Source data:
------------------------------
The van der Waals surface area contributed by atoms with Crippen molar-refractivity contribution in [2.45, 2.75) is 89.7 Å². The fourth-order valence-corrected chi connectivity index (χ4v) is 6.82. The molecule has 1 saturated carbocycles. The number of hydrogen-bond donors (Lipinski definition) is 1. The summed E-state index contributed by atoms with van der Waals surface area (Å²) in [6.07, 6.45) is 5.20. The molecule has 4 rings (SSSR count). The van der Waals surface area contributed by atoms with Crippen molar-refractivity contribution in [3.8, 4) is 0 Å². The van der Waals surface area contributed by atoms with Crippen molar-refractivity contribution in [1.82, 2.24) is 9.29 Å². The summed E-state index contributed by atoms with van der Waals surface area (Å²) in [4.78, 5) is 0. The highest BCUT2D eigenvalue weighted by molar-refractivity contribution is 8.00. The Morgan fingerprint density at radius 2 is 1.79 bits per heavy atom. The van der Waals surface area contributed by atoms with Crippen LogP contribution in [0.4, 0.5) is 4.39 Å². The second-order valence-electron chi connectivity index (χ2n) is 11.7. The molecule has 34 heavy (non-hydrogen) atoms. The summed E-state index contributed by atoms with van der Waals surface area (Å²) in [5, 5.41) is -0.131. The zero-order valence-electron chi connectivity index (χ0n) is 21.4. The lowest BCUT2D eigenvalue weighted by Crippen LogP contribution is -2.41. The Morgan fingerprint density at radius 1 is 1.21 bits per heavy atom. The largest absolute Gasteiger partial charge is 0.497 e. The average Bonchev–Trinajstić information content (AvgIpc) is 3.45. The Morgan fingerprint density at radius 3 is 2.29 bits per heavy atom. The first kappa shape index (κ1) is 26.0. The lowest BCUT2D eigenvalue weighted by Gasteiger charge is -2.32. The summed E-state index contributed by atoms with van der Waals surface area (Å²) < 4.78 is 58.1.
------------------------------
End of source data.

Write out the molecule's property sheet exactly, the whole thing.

The van der Waals surface area contributed by atoms with Crippen molar-refractivity contribution in [2.45, 2.75) is 89.7 Å². The fourth-order valence-corrected chi connectivity index (χ4v) is 6.82. The molecule has 1 saturated carbocycles. The number of hydrogen-bond donors (Lipinski definition) is 1. The summed E-state index contributed by atoms with van der Waals surface area (Å²) in [6.07, 6.45) is 5.20. The molecule has 4 rings (SSSR count). The van der Waals surface area contributed by atoms with Crippen molar-refractivity contribution in [3.8, 4) is 0 Å². The van der Waals surface area contributed by atoms with Crippen molar-refractivity contribution in [1.82, 2.24) is 9.29 Å². The summed E-state index contributed by atoms with van der Waals surface area (Å²) in [4.78, 5) is 0. The highest BCUT2D eigenvalue weighted by molar-refractivity contribution is 8.00. The Morgan fingerprint density at radius 2 is 1.79 bits per heavy atom. The van der Waals surface area contributed by atoms with Crippen LogP contribution in [0.4, 0.5) is 4.39 Å². The second-order valence-electron chi connectivity index (χ2n) is 11.7. The molecule has 34 heavy (non-hydrogen) atoms. The summed E-state index contributed by atoms with van der Waals surface area (Å²) in [5, 5.41) is -0.131. The zero-order valence-electron chi connectivity index (χ0n) is 21.4. The lowest BCUT2D eigenvalue weighted by Crippen LogP contribution is -2.41. The Morgan fingerprint density at radius 1 is 1.21 bits per heavy atom. The largest absolute Gasteiger partial charge is 0.497 e. The average Bonchev–Trinajstić information content (AvgIpc) is 3.45. The Morgan fingerprint density at radius 3 is 2.29 bits per heavy atom. The first kappa shape index (κ1) is 26.0. The lowest BCUT2D eigenvalue weighted by Gasteiger charge is -2.32. The summed E-state index contributed by atoms with van der Waals surface area (Å²) < 4.78 is 58.1.